For me, I much prefer talking to people “in person,” so I Skype and conduct online Video Meetings as much as possible – even though they were both available, I didn't even consider these as options back in 2007.  The reality is that the Social Web has opened up more possibilities than anything we have seen – perhaps in history (certainly more than the sparks that lit the Industrial Revolution…). 

For those educated with “some college,” your options may have changed and you may need some retooling to compete for the jobs available.  The reason for this is the continued march of globalization where work can be done with lower costs in developing countries and the supply chain to move these products around the globe has become much more efficient.  This doesn’t mean the end of opportunity for this segment.  For example, American manufacturing isn't finished; it just means that the type of manufacture we do is changing and with advanced engineering, robotics and newer technologies (like Clean Tech and Nanotech) opportunities will continue to challenge this part of the workforce.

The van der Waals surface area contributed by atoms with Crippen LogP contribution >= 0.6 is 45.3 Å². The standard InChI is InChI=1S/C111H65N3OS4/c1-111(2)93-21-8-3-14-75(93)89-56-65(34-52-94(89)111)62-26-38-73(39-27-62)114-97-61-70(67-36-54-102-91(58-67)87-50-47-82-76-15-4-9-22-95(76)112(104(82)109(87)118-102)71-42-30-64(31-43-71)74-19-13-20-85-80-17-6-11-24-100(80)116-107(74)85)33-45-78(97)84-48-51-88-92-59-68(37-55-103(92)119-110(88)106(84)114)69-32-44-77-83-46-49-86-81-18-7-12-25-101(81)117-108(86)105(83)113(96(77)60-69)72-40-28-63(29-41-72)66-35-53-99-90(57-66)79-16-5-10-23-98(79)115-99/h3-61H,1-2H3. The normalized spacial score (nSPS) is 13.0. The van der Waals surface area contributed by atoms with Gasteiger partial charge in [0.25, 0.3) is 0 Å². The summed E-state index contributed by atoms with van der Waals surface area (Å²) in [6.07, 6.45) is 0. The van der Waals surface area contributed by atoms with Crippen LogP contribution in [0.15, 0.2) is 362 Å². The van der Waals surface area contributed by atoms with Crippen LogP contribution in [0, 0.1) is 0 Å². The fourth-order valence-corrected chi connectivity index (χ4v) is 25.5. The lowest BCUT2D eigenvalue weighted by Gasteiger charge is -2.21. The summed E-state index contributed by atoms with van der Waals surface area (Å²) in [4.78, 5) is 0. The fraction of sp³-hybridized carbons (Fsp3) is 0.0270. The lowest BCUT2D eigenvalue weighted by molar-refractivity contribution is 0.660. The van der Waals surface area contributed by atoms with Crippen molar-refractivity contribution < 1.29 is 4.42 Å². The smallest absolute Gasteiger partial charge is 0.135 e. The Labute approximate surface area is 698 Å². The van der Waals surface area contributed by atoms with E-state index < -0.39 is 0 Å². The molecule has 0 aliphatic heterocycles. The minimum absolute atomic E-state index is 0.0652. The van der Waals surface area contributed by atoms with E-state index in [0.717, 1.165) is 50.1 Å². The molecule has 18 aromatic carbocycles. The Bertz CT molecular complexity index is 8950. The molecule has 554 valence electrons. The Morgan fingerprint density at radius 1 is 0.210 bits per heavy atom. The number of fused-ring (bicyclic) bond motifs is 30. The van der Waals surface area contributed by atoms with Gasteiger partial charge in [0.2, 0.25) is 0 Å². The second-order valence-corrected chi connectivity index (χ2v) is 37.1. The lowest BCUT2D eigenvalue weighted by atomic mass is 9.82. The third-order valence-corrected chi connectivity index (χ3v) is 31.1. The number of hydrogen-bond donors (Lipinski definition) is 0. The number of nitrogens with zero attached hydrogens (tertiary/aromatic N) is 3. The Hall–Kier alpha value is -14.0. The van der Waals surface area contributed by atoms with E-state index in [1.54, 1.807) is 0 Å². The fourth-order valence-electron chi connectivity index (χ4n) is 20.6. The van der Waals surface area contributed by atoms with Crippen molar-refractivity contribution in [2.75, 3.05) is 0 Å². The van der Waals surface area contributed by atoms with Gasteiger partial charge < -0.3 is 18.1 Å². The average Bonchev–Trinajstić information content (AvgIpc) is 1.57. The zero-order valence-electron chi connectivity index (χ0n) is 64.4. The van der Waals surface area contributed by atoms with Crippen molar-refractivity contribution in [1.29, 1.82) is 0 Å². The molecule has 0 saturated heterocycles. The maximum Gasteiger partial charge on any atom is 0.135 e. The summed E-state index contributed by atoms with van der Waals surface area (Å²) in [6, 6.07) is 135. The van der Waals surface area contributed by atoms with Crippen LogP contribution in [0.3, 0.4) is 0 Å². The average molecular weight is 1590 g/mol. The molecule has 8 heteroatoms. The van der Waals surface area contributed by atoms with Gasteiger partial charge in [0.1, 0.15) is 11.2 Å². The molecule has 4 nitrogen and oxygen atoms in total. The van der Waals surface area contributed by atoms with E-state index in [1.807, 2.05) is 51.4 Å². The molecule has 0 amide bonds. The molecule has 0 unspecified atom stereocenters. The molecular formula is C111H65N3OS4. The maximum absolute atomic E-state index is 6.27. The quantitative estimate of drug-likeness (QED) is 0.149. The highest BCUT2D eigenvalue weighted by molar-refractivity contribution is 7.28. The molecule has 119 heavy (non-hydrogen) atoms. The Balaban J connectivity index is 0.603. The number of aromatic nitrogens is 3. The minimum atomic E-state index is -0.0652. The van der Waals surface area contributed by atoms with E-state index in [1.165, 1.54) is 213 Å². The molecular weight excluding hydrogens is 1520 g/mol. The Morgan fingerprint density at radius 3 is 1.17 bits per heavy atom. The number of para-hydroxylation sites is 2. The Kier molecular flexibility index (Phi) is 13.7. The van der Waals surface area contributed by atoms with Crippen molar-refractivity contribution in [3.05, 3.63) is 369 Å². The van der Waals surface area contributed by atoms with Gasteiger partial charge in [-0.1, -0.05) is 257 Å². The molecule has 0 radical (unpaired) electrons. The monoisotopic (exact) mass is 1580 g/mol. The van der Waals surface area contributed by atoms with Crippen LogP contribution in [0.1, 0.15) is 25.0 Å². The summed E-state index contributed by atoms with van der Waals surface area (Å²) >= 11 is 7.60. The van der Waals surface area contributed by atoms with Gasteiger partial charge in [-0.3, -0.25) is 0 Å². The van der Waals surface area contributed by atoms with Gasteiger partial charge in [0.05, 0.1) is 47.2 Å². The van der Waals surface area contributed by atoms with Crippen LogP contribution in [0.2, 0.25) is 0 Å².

I also feel confident that the movement toward localization in the economy (growing food and making products locally) may provide these workers with “hands on” skills much greater opportunity.  I am convinced that this movement is not a fad and networked properly a person could position themselves very well now and for the future.

Today there are more opportunities for economic gain available than before the Great Recession.  The types vary widely, and in the months and years to come the economy will expand as we continue to learn how to absorb this technological evolution into the economy. 

Career Investment